Effectiveness of a Coordinated and Tailored Return-to-Work Intervention for Sickness Absence Beneficiaries with Mental Health Problems
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Purpose Sickness absence and exclusion from the labour market due to mental health problems (MHPs) is a growing concern in many countries. Knowledge about effective return-to-work (RTW) intervention models is still limited, but a multidisciplinary, coordinated and tailored approach has shown promising results in the context of musculoskeletal disorders. The purpose of this study was to assess the effectiveness of this approach as implemented among sickness absence beneficiaries with MHPs. Methods In a quasi-randomised, controlled trial, we assessed the intervention’s effect in terms of time to RTW and labour market status after 1 year. We used two different analytical strategies to compare time to RTW between participants receiving the intervention (n = 88) and those receiving conventional case management (n = 80): (1) a traditional multivariable regression analysis controlling for measured confounding, and (2) an instrumental variable (IV) analysis controlling for unmeasured confounding. Results The two analytical approaches provided similar results in terms of a longer time to RTW among recipients of the intervention (HR = 0.50; 95 % CI 0.34–0.75), although the estimate provided by the IV-analysis was non-significant (HR = 0.70; 95 % CI 0.23–2.12). After 1 year, more recipients of the intervention than of conventional case management were receiving sickness absence benefits (p = 0.031). Conclusion The intervention delayed RTW compared to conventional case management, after accounting for measured confounding. The delayed RTW may be due to either implementation or program failure, or both. It may also reflect the complexity of retaining employees with mental health problems in the workplace.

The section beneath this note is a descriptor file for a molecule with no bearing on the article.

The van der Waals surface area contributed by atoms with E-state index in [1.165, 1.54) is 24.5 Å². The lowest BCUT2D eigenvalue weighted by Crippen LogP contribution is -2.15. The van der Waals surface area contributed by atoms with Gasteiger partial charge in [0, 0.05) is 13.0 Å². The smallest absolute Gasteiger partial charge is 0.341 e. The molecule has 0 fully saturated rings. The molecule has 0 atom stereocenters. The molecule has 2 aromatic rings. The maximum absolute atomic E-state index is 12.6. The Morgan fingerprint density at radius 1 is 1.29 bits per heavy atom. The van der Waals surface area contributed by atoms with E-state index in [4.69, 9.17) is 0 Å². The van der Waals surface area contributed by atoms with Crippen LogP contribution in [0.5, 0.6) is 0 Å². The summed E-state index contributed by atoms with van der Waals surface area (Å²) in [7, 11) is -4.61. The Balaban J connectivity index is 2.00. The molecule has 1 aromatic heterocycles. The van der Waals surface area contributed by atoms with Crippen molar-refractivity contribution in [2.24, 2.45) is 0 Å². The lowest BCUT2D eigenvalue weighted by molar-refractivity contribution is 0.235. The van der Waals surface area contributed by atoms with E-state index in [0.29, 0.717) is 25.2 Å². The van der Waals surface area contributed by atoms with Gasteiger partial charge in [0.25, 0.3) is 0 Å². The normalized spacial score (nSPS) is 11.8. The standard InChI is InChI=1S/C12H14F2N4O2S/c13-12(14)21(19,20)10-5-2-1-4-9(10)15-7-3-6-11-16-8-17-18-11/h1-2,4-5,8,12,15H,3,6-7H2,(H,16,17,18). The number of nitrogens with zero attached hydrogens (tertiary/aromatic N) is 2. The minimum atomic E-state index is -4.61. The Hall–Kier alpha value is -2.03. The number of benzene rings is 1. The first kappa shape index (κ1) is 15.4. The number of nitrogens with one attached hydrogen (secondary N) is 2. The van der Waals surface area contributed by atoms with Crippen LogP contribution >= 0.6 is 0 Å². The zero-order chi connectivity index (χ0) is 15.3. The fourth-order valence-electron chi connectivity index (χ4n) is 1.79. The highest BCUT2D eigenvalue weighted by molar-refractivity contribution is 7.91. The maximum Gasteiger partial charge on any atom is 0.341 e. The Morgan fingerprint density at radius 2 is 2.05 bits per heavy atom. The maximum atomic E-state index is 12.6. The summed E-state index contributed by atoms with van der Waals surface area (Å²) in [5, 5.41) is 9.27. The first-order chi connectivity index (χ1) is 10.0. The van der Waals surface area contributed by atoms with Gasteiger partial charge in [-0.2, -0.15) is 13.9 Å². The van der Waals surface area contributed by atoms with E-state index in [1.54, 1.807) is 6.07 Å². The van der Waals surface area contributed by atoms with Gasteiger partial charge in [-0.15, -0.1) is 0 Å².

KeywordsReturn to work Sickness absence Mental health Intervention effectiveness
The study was supported by grants from the Danish Prevention Fund (Forebyggelsesfonden, grant #07-2-2-020) and the Danish Working Environment Research Fund (Arbejdsmiljøforskningsfonden, grant #31-2008-09). The study was approved and registered by the Danish Data Protection Agency (Registration number: 2008-54-0438).
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